In this TOI (Crest edn) piece, I reflect on how the Hazare agitation presents an opportunity to push for an opening up of the law/policy making process. Since the online version of the piece can be accessed only after your register (freely) on the TOI site, I’m reproducing it below:
“It fell several notches short of a Tahrir square. But it was enough to capture the imagination of nation, a nation that has witnessed scam after scam in the recent past, and where, attempt after attempt to introduce an anti-corruption law failed for four long and continuous decades.
Indeed, thanks to a man who threatened to take his own life, “Lokpal”, a term that might have had raised eyebrows till a month ago, has now gained common currency. Some see the man as an enlightened saviour of sorts. Others as a dangerous blackmailer at the brink of subverting a precious democratic process that many believe we enjoy in India. I come neither to praise Anna Hazare nor to bury him. But to simply point to an enormous opportunity that his act of starving presents for us as a country.
That Hazare gained enormous public support by threatening to sacrifice his own life at the altar of an anti-corruption principle that he staunchly believes in is beyond doubt. However, what of the implementation of this principle through the technicality of a law? It’s a fair guess that many of those who came out in support through rallies and candle light processions would have failed to read the bill, be it the government “Lok Pal” version or any of the many civil society “Jan Lok Pal” versions.
It is this participatory deficit that the Hazare movement must seek to redress. It must leverage the popular sentiment it has thus far gained by actively encouraging the public to participate in the law-making process. That government laws are drafted in secret for the most part is no new revelation. Even at the stage of parliamentary scrutiny, most intensively felt during the myriad “sittings” of standing committees, the ones consulted are a select few;not the public and in most cases, not those with subject matter expertise.
To this extent, law and policy-making processes in this country suffer from a serious democratic deficit. Granted that the formal processes (such as the act of voting by elected representatives, many of whom may have never read beyond the title of the bills presented) are all complied with, but substantively, the process is a largely non-deliberative one, with bills being presented and voted upon, for and at the behest of a select few.
Apparent government efforts to instill public participation are far from optimal. Many a time, bills are never released for public views or participation. And even when they are, the websites that call for participation are far from welcoming. The Indian “Bayh Dole” bill, seeking to regulate the management of intellectual property at universities, is an excellent example of the sheer deficit in the process. A law firm with very close ties to the government was tasked with drafting the bill. It borrowed significantly from a US legislation on the same theme, sans any consideration of the techno-cultural specifities of India, and even more problematically, sans any consultation with key stakeholders, namely universities and public-funded research institutions.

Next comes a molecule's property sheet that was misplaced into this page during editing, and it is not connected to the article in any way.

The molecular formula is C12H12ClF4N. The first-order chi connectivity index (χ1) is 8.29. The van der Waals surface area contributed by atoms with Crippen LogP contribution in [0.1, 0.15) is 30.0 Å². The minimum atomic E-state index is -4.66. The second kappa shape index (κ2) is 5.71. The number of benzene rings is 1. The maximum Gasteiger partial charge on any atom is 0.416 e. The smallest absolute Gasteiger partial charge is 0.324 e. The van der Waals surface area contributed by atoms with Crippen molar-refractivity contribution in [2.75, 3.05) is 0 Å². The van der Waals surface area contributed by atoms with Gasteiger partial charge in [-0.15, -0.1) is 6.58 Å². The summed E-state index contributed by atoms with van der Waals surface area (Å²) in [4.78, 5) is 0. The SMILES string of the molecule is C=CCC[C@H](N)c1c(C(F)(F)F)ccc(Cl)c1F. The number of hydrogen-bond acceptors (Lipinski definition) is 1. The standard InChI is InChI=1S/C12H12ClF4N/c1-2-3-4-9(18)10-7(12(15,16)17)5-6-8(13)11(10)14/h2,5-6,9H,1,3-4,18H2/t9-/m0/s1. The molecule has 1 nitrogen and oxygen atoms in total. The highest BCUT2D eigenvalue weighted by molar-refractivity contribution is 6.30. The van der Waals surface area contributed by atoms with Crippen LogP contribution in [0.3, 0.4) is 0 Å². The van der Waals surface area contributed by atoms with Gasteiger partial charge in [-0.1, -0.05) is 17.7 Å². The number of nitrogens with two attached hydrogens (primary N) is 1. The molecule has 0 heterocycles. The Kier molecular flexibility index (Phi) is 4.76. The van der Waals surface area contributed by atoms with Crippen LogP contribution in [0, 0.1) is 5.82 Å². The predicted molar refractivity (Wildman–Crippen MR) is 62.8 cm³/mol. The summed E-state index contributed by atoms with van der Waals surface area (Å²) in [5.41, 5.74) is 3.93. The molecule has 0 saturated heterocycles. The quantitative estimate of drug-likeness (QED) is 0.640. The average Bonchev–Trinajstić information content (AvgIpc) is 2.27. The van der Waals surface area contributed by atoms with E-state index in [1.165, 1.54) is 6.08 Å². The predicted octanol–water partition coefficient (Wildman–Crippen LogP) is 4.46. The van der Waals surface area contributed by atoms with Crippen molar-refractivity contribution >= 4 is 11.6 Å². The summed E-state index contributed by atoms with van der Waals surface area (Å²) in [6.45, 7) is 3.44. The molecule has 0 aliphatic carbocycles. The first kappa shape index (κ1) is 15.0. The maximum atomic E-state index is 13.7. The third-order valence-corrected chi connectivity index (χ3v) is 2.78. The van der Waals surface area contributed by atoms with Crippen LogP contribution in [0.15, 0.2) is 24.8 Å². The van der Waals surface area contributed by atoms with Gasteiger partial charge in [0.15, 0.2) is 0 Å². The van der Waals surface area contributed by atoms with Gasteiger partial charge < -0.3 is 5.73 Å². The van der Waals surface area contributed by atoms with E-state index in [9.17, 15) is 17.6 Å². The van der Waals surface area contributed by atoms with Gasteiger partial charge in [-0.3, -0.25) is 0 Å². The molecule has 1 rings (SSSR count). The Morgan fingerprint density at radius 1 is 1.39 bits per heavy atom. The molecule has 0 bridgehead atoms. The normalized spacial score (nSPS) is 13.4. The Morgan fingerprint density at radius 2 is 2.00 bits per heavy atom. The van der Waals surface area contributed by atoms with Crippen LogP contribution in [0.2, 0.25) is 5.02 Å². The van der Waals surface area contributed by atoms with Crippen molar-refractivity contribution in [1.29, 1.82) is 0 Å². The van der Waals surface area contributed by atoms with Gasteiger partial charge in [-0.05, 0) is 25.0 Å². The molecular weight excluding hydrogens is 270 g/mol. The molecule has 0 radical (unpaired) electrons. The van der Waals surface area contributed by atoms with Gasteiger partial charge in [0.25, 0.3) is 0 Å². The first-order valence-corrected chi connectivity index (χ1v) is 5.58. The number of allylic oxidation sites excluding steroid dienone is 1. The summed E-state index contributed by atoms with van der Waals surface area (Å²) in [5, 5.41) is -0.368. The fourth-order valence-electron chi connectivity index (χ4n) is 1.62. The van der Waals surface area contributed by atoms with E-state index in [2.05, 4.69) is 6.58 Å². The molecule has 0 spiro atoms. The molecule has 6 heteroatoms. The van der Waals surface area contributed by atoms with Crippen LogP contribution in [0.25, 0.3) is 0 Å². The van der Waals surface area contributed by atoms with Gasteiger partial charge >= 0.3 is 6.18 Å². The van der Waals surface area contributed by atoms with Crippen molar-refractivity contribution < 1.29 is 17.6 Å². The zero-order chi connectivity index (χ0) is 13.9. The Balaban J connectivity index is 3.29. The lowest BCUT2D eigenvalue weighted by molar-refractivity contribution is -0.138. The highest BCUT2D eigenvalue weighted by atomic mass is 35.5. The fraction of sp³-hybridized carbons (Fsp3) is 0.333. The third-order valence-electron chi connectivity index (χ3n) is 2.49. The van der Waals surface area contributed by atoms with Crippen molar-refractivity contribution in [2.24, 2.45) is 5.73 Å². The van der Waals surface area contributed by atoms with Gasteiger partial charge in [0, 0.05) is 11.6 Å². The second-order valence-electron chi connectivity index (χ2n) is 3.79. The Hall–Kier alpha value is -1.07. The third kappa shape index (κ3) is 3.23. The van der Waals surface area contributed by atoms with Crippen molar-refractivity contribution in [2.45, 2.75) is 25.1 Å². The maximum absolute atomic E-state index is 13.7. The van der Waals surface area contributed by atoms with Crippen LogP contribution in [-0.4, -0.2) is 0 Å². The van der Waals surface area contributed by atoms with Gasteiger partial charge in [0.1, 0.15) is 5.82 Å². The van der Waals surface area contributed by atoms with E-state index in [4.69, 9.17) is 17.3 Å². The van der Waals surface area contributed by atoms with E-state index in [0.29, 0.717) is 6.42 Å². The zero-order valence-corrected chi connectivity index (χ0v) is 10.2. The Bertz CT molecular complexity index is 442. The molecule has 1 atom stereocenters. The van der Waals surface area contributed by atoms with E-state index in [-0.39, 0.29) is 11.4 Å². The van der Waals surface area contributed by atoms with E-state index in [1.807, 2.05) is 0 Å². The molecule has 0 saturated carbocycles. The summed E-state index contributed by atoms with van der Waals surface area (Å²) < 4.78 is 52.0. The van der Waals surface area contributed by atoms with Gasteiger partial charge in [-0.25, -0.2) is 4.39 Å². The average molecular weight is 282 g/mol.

The bill was then secretly peddled between different ministries. After much public hue and cry, the bill was made available on a government website, but with no indication that public comments were welcome, and after four years since the first draft of the bill. Subsequently, even at the stage of parliamentary review by a standing committee, it was not until the Indian Institute of Science went to the press claiming that it was never consulted, that the committee relented and called for wider stakeholder participation. Thanks to this participation, the committee was able to appreciate that the bill was fundamentally flawed. It therefore directed the government to make extensive changes to the bill. By this time, five years had elapsed and the government was forced to go back to the drawing board. A process that fostered wider consultation earlier on in the lawmaking process would have saved us all this wasted time and effort.
Given this backdrop, the moral success of the Hazare agitation throws up an excellent opportunity to open up this closed law-making process and to pave the way for more deliberative discussions. Unfortunately, the Hazare movement has come across as controlled by a select few who wish to replace the government coterie with their own. Further, several discordant notes have already been struck by the various statements by Hazare, his lieutenants and others that he chose to share stage with. Little wonder then that the movement has attracted the ire of many who are suspicious of the threat to our democratic process.
Questionable as their means are, Hazare and club have broken new ground by gaining admission to a closed-door law making process. It would be a travesty if they now replicated the hegemony they seek to challenge. They must now leverage the moral capital gained so far and translate it to a call for wider and more informed public policy and law making. This must involve not just educating and sensitising the public, but also our ministers and parliamentarians.
For, in the allegedly selfless act of starvation by an endangered Gandhian species lies the hidden potential to begin the slow process of transformation from a largely formal democracy to a more substantive and participatory one.”